Among those invested were two (2) of the oldest Master Guides, Eslyn Lawrence - 69 years old from the Pacers Club, Clear Park SDA Church and Redva Ferrill - 63 years old from the Philadelphia Club, Waterford SDA Church.

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Senior Youth Leaders, Master Guides , Adventurers and Pathfinders at Youth Rally & Investiture Service | Credits: Andrew Johnson

It was an historic evening for the Youth Ministries Department as this is its largest delegation of youth to be invested as Master Guides, Senior Youth Leaders, Adventurers and Pathfinders at once.

Over 100 baptized during rain-affected Lay Preach-a-Thon 2017

Amidst torrential rains that saw some churches canceling up to 3 meeting nights for the week, 138 persons got baptized during Lay Preach-a-thon 2017 that ran between November 11-18.

Lay Preach-a-Thon is a one-week evangelistic programme organized by the Personal Ministries Department of Central Jamaica Conference as an extension to the Annual Week of Prayer. It has been held in November every year since 2013.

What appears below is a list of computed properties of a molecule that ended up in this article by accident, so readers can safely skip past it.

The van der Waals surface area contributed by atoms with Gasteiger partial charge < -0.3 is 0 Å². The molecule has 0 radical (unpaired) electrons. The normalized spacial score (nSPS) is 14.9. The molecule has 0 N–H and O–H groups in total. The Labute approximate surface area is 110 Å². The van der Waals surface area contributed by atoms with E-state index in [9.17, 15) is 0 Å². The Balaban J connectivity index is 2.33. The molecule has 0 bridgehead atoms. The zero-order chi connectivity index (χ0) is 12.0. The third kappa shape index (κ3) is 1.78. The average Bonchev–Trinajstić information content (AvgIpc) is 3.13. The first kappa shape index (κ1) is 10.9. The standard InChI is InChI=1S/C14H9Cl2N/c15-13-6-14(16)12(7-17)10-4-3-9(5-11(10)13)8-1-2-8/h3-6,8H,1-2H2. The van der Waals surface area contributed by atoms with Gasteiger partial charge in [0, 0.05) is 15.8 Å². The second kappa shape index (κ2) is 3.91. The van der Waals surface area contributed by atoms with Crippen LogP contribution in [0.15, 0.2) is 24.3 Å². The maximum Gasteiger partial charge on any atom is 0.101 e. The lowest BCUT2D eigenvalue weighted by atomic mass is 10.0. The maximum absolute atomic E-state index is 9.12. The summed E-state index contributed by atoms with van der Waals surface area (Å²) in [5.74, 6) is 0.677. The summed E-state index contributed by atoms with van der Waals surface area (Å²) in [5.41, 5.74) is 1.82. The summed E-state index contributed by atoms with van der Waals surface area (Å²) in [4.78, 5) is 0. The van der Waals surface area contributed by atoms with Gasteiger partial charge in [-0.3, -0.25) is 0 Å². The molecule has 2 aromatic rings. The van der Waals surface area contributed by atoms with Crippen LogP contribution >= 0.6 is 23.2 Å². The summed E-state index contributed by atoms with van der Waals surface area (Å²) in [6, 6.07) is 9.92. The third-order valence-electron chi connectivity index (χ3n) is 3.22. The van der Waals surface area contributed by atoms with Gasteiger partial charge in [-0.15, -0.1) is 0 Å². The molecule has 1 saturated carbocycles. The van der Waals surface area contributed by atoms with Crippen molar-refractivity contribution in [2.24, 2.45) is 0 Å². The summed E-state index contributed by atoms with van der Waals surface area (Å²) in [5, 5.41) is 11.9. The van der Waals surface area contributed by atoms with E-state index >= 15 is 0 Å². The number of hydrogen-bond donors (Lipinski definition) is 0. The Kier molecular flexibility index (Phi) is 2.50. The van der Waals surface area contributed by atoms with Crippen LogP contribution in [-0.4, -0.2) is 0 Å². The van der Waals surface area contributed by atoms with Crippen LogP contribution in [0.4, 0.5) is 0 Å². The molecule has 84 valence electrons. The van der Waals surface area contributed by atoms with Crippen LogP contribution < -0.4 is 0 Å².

“Evangelism is not merely about baptisms,” said President Johnson, as he encouraged and thanked the Pastors for their efforts. “It [Evangelism] is about proclaiming the good news of Jesus Christ via the various methods. There are times when there will be no baptisms; but preach the word just the same”, Johnson continued.


Inter-American Leaders Discuss Rebuilding Efforts With Maranatha

Top Seventh-day Adventist leaders in Inter-America met with Maranatha Volunteer International (MVI) leaders yesterday to discuss rebuilding efforts in the recently hurricane-ravaged territory in the Caribbean. Leaders briefly took note of the scope of damage to churches and schools after hurricanes Irma and Maria in the worse hit islands during a meeting at the Inter-American Division (IAD) headquarter office in Miami, Florida.

“There is great need for reconstruction on islands like Dominica, Barbuda, St. Maarten, and the US Virgin Islands, and we wanted to bring Maranatha in to see how far they can help us in rebuilding properties and schools,” said Pastor Israel Leito, president of the church in Inter-America.

“I know Maranatha cannot be stretched much, but they come with good will and good intentions to see how they can help us move further on the ground,” said Pastor Leito.

President of Maranatha Volunteers International (MVI) Don Noble said that the 48-year-old supportive ministry of the Seventh-day Adventist Church has some 180,000 project requests at the moment, but is willing to look into assessing what it can do in the IAD territory.